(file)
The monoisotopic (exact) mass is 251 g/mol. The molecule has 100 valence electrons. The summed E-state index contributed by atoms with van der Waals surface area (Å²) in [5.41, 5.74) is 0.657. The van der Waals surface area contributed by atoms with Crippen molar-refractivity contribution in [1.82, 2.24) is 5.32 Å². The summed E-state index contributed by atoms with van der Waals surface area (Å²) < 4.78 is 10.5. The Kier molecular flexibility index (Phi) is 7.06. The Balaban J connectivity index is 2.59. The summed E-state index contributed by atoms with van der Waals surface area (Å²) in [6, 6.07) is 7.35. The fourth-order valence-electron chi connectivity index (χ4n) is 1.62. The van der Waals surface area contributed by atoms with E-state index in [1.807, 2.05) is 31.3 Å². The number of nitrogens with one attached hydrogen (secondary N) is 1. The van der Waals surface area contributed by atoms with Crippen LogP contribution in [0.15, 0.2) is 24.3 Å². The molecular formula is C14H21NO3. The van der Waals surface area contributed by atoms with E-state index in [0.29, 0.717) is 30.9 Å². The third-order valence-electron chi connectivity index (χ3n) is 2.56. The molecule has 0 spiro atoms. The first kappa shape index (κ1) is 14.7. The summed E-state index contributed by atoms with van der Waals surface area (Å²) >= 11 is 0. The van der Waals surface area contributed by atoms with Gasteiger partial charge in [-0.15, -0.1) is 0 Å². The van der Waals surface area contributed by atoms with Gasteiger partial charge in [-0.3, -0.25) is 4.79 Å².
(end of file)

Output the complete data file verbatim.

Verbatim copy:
The monoisotopic (exact) mass is 251 g/mol. The molecule has 100 valence electrons. The summed E-state index contributed by atoms with van der Waals surface area (Å²) in [5.41, 5.74) is 0.657. The van der Waals surface area contributed by atoms with Crippen molar-refractivity contribution in [1.82, 2.24) is 5.32 Å². The summed E-state index contributed by atoms with van der Waals surface area (Å²) < 4.78 is 10.5. The Kier molecular flexibility index (Phi) is 7.06. The Balaban J connectivity index is 2.59. The summed E-state index contributed by atoms with van der Waals surface area (Å²) in [6, 6.07) is 7.35. The fourth-order valence-electron chi connectivity index (χ4n) is 1.62. The van der Waals surface area contributed by atoms with E-state index in [1.807, 2.05) is 31.3 Å². The number of nitrogens with one attached hydrogen (secondary N) is 1. The van der Waals surface area contributed by atoms with Crippen LogP contribution in [0.15, 0.2) is 24.3 Å². The molecular formula is C14H21NO3. The van der Waals surface area contributed by atoms with E-state index in [0.29, 0.717) is 30.9 Å². The third-order valence-electron chi connectivity index (χ3n) is 2.56. The molecule has 0 spiro atoms. The first kappa shape index (κ1) is 14.7. The summed E-state index contributed by atoms with van der Waals surface area (Å²) >= 11 is 0. The van der Waals surface area contributed by atoms with Gasteiger partial charge in [-0.15, -0.1) is 0 Å². The van der Waals surface area contributed by atoms with Gasteiger partial charge in [-0.3, -0.25) is 4.79 Å².